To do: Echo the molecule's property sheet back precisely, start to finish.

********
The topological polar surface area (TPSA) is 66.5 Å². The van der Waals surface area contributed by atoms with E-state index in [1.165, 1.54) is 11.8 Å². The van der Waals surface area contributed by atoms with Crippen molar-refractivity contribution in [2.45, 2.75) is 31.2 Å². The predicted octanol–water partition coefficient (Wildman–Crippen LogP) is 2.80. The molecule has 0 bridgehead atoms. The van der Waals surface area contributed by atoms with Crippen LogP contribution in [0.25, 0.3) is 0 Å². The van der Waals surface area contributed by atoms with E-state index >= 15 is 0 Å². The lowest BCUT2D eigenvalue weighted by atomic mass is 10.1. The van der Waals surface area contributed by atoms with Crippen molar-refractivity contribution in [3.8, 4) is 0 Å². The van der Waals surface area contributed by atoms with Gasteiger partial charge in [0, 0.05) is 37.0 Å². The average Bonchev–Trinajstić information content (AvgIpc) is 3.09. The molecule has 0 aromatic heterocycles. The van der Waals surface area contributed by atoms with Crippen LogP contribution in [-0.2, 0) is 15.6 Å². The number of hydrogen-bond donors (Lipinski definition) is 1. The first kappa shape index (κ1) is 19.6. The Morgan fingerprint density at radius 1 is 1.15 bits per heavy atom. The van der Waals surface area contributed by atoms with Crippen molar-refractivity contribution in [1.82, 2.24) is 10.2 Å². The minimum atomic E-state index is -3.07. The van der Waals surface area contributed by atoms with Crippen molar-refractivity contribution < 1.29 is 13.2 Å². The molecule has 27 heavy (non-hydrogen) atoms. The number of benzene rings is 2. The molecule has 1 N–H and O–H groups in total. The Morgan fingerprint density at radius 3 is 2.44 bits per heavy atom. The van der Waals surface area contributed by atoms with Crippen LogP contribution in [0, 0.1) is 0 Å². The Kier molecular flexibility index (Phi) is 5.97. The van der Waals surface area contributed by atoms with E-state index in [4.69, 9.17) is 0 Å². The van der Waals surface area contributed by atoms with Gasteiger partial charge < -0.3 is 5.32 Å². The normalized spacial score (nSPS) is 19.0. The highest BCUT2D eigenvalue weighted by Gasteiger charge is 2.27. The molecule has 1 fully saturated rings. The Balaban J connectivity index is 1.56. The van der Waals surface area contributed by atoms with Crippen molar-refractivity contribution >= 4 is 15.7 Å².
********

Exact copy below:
The topological polar surface area (TPSA) is 66.5 Å². The van der Waals surface area contributed by atoms with E-state index in [1.165, 1.54) is 11.8 Å². The van der Waals surface area contributed by atoms with Crippen molar-refractivity contribution in [2.45, 2.75) is 31.2 Å². The predicted octanol–water partition coefficient (Wildman–Crippen LogP) is 2.80. The molecule has 0 bridgehead atoms. The van der Waals surface area contributed by atoms with Crippen LogP contribution in [0.25, 0.3) is 0 Å². The van der Waals surface area contributed by atoms with E-state index >= 15 is 0 Å². The lowest BCUT2D eigenvalue weighted by atomic mass is 10.1. The van der Waals surface area contributed by atoms with Crippen molar-refractivity contribution in [3.8, 4) is 0 Å². The van der Waals surface area contributed by atoms with Gasteiger partial charge in [0, 0.05) is 37.0 Å². The average Bonchev–Trinajstić information content (AvgIpc) is 3.09. The molecule has 0 aromatic heterocycles. The van der Waals surface area contributed by atoms with Crippen LogP contribution in [-0.2, 0) is 15.6 Å². The number of hydrogen-bond donors (Lipinski definition) is 1. The first kappa shape index (κ1) is 19.6. The Morgan fingerprint density at radius 1 is 1.15 bits per heavy atom. The van der Waals surface area contributed by atoms with Crippen molar-refractivity contribution in [1.82, 2.24) is 10.2 Å². The minimum atomic E-state index is -3.07. The van der Waals surface area contributed by atoms with Crippen molar-refractivity contribution < 1.29 is 13.2 Å². The molecule has 27 heavy (non-hydrogen) atoms. The number of benzene rings is 2. The molecule has 1 N–H and O–H groups in total. The Morgan fingerprint density at radius 3 is 2.44 bits per heavy atom. The van der Waals surface area contributed by atoms with Crippen LogP contribution in [0, 0.1) is 0 Å². The Kier molecular flexibility index (Phi) is 5.97. The van der Waals surface area contributed by atoms with E-state index in [4.69, 9.17) is 0 Å². The van der Waals surface area contributed by atoms with Gasteiger partial charge < -0.3 is 5.32 Å². The normalized spacial score (nSPS) is 19.0. The highest BCUT2D eigenvalue weighted by Gasteiger charge is 2.27. The molecule has 1 fully saturated rings. The Balaban J connectivity index is 1.56. The van der Waals surface area contributed by atoms with Crippen molar-refractivity contribution >= 4 is 15.7 Å².